In bad taste, they said that she didn’t know how to sing samba correctly. But, in truth, Carmen Miranda, next to Mário Reis, was the first Brazilian singer to value the genre, realizing, by the end of the 20s, what a treasure it was. She did it with perfect voice control, adding an artfulness that was uniquely hers. “Adeus Batucada”, despite the sentimental and rather weepy tone, demonstrates all that. Composed by Sinval Silva, a favored composer, it was played from the Mesbla (dept store) bell tower, on the day of Carmen’s funeral procession.

A Dama do Cabaré” (1936, lyrics), by Noel Rosa

It signals the first encounter between Noel Rosa and Ceci, his one true love. With some poetic freedoms: the girl, then just 16 years old, didn’t smoke; she couldn’t even pour the champagne at the “soirée” because she didn’t use “soirée” on that night of São João (soirée, French for ‘party’, and samba slang for ‘fancy dress’). Composed in 1934, the samba was recorded two years later, by Orlando Silva, as part of the soundtrack for the film “Cidade Mulher”. The same party and the same Ceci inspired Noel to make what many would consider his masterpiece, “Último Desejo“.

Se Acaso Você Chegasse”  (1938, lyrics), by Lupicínio Rodrigues & Felisberto Martins

A unique composer, Lupicínio Rodrigues launched himself nationally with this samba, practically done improvisationally, on the sidewalk of the Café Colombo, in Porto Alegre. As usual, it was inspired by a sentimental episode in his life. Composed in 1936, just two years after he found his ideal interpreter, Cyro Monteiro, known for his syncopated style, and perhaps the one singer who knew how to best “share” a samba. As it happened with Cyro, “Se Avaco Você Chegasse” helped make the name of another famous interpreter, Elza Soares, who re-recorded the song in 1959.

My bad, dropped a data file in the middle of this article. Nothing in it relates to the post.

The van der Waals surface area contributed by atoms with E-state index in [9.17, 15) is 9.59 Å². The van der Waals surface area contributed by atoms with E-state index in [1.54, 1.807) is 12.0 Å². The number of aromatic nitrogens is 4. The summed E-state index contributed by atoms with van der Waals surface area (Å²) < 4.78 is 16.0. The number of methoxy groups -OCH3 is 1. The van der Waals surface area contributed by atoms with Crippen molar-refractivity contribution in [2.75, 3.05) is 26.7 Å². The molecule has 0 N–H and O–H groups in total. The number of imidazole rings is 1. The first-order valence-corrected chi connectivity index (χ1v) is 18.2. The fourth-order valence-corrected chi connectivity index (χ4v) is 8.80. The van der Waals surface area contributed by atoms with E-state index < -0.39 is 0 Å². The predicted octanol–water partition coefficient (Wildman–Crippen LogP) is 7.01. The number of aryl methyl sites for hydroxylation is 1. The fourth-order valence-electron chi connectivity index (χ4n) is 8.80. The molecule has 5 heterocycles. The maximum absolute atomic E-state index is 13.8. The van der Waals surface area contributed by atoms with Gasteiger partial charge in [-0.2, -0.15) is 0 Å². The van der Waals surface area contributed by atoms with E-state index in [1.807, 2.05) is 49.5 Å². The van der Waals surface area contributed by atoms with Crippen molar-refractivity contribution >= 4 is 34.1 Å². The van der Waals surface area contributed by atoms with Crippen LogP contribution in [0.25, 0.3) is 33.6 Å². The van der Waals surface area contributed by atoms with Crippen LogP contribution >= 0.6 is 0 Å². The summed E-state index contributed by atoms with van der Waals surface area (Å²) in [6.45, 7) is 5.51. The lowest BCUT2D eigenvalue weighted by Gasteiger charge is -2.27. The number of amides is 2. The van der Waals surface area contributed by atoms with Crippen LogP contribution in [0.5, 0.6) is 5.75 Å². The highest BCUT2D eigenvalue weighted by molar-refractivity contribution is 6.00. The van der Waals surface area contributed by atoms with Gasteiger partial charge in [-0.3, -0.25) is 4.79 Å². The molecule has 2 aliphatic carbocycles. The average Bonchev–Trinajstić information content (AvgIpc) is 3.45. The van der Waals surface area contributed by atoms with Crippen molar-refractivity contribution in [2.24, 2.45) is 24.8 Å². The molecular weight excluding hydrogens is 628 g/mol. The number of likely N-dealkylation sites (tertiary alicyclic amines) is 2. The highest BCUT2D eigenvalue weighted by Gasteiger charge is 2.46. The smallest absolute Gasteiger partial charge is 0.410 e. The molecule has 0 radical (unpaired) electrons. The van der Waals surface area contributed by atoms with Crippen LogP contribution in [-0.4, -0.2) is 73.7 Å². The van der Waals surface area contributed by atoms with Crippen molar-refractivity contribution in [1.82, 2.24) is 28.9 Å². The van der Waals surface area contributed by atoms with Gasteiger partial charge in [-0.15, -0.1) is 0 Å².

Acertei no Milhar”  (1940, lyrics), by Wilson Batista & Geraldo Pereira, sung by Moreira da Silva

The dream of being a millionaire with the “animal game” (informal lottery) – 500 contos de réis was an alarming amount in 1940 – inspired this samba de breque with lyrics written on order for the vocal amusement of Moreira da Silva. The great Wilson Batista, who would have been 100 years old in 2013, is the sole author of the piece. The no less great Geraldo Pereira, then at the start of his career, partnered with him just to “work” (?) the song on the radio.

Antonico” (1950, lyrics), by Ismael Silva

It’s a marker on samba’s evolutionary line, an intimate piece by the same composer that had started the revolution of the genre at the end of the 20s. A revolution inside a revolution. It can be noted that each time Caetano Veloso – who suggested to Gal Costa that she re-record the song – commits to a samba there are echos of “Antonico” in it. Despite Ismael having always denied the hypothesis in his autobiography, it’s impossible to not notice the author (Caetano?) in the “toca cuíca, toda surdo e tamborim/ Faça por ele como se fosse por mim”.

Agoniza, Mas Não Morre”  (1978, lyrics), by Nelson Sargento

A marker of samba’s cultural resistance, this samba song was inspired by a family drama. Upon arriving at home in the Baixada Fluminense, after working as a stone-mason in the Zona Sul, Nelson Sargento found his wife very sick. Days passed, and she didn’t improve. Nelson breathed and, already discouraged, whispered: “Agoniza, mas não morre”. At that same moment, he got the guitar and composed the classic song, recorded by Beth Carvalho. With time: his wife got better.